Friday, December 21, 2012


Over the years, through the centuries actually, Christmas songs have been written, each from a special perspective.  There are your Christian Christmas songs that celebrate the birth of Christ.  It seems that everyone knows at least the first verse of the old classic Christmas hymns.  Oh Come All Ye Faithful, Joy To The World, Silent Night, The First Noel and Away In A Manger are used to represent the true meaning of Christmas by Christians throughout the world.

There are Christmas songs from the secular part of the holiday which tells of Santa Claus, Presents under a tree, snow falling everywhere even where there isn't any snow, and a reindeer with a red nose or a snowman with a magic hat.  Again everyone knows these songs and are as important to Christmas, it would seem, as the hymns that are sung.  Often times as carolers go from house to house sing one song and then another, the religious hymns are interspersed with the secular songs of Rudolph and Frosty.

There are what I call the modern Christmas songs which really date back to the fifties.  Most of these songs were written for Christmas movies or television shows.  They are wonderful, beautiful songs that dig deep into your heart as you think of Christmas.  White Christmas, I'll Be Home For Christmas, and Christmas Time Is Here are a few of these.  There are heartbreak songs that tell of a sad Christmas like Blue Christmas, and If We Make It Through December.  New religious oriented songs have been written, the most beautiful one in my mind is O! Holy Night.

There is one special Christmas song though.  It isn't very well known to most people although it is starting to be noticed.  It was written in 1975 by progressive rocker Greg Lake.  A lot of older readers and younger readers may not be aware of Mr. Lake's work.  The bands he was in were very well known for awhile but like a lot of popular music, they seem to leave and the generations that follow do not remember them.  Greg Lake was a member of King Crimson and the more popular group, Emerson, Lake and Palmer.  Lake was a great songwriter penning many hits and a philosopher with lyrics that touched the soul.  But his greatest work, as far as I am concerned, is also one of his lesser known songs.

"I Believe In Father Christmas" was fairly well received during the Christmas season of 1975.  It was released as a single though and therefore relied on radio air play to get to listeners ears.  And when it did reach those listeners, the lyrics seemed confusing.  Some thought the words described a young child being sold on the idea of Christmas, being sold on the idea of Christ, and coming to the realization that it was all a lie, making it an anti-Christmas song.  Others saw it as a confirmation of Christmas and a song that combined both the secular and Christian viewpoints of Christmas.  The latter was the more accurate of the interpretations of the song.

The music of the song is, and here my typing pauses.  I am not sure how to describe  the music.  Wonderful, beautiful, majestic, powerful.  These are all words that come to mind.  The song tells of Lake's personal experience with Christmas.  As a child he was told that Christmas is of snow and gifts and magical beings that bring presents.  Most of these he believed even though in his native England, it rained more often that snowed at Christmas time.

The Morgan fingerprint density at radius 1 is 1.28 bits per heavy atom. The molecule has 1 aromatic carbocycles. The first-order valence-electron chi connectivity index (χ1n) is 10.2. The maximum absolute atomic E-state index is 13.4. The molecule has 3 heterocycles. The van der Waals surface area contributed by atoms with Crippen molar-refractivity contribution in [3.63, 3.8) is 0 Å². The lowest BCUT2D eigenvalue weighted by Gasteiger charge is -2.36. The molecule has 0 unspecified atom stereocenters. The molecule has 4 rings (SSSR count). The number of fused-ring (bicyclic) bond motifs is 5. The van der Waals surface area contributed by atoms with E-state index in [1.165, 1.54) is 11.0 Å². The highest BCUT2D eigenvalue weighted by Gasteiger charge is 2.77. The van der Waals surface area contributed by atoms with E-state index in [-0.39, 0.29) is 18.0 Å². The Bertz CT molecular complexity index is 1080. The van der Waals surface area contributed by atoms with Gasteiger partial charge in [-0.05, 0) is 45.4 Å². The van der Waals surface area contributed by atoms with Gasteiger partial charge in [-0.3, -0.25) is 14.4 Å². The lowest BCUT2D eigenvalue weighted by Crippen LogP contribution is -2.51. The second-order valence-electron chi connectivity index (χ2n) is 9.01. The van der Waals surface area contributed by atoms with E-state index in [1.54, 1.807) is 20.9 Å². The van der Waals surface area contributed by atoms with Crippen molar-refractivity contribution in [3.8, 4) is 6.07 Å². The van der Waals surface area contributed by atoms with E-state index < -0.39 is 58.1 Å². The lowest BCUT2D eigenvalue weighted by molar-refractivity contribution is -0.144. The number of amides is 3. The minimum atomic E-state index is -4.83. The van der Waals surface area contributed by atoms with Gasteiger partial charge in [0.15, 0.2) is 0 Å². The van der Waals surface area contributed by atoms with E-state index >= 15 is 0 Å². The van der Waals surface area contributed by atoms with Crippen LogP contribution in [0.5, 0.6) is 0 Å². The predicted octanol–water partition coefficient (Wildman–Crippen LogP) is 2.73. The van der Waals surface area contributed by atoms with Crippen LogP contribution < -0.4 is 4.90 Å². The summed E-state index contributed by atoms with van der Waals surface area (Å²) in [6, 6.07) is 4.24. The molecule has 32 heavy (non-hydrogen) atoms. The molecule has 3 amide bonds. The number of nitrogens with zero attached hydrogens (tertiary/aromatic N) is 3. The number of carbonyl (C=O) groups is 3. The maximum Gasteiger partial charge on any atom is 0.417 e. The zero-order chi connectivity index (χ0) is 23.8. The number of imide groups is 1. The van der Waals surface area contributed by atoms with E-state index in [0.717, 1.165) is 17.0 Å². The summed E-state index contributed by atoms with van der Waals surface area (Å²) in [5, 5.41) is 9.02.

It tells of his growing into maturity and coming to his own personal belief in Christ, and realizing the Christian meaning of the holiday.  Then as he ages and as the economy of the world turns strong and advances are made in the production of all the Christmas trappings that we face even today, he became cynical about Christmas and the commercialization of Christmas.  He looked around and saw that in a lot of ways, Christmas was losing it's meaning.  He came to realize, in his own words, that Christmas was more about" giving then receiving"... and we had lost that part of Christmas.   He realized that the true meaning of Christmas, the Christian view, was being over run by the secular view and that it wasn't a good thing.  He wanted to bring Christmas back to where he thought it should be.  His final lines in the song state his belief that the way we celebrate Christmas, what we put into it, is what we are going to get out of it.  Celebrating Christmas strictly commercially would bring disappointment and sadness while celebrating it religiously would bring about inner peace and joy.

I listen to this song year around.  It is such a beautiful song with a beautiful meaning.  If ever there was a Christmas song that could and should be listened to all through the year, this is the one.  This song covers from being a child to maturing into an adult and how we handle our beliefs.  It is by far, my favorite Christmas song.  Enjoy "I Believe In Father Christmas" circa 1975 by Greg Lake.

Greg Lake - 1975 

They said there'd be snow at Christmas
They said there'd be peace on earth
But instead it just kept on raining
A veil of tears for the virgin's birth
I remember one Christmas morning
A winters light and a distant choir
And the peal of a bell and that Christmas tree smell
And the eyes full of tinsel and fire

They sold me a dream of Christmas
They sold me a silent night
And they told me a fairy story
'till I believed in the Israelite
And I believed in Father Christmas
And I looked to the sky with excited eyes
'till I woke with a yawn in the first light of dawn
And I saw him through his disguise

I wish you a hopeful Christmas
I wish you a brave new year
All anguish pain and sadness
Leave your heart and let your road be clear
They said there'd be snow at Christmas
They said there'd be peace on earth
Hallelujah noel be it heaven or hell
The Christmas we get we deserve

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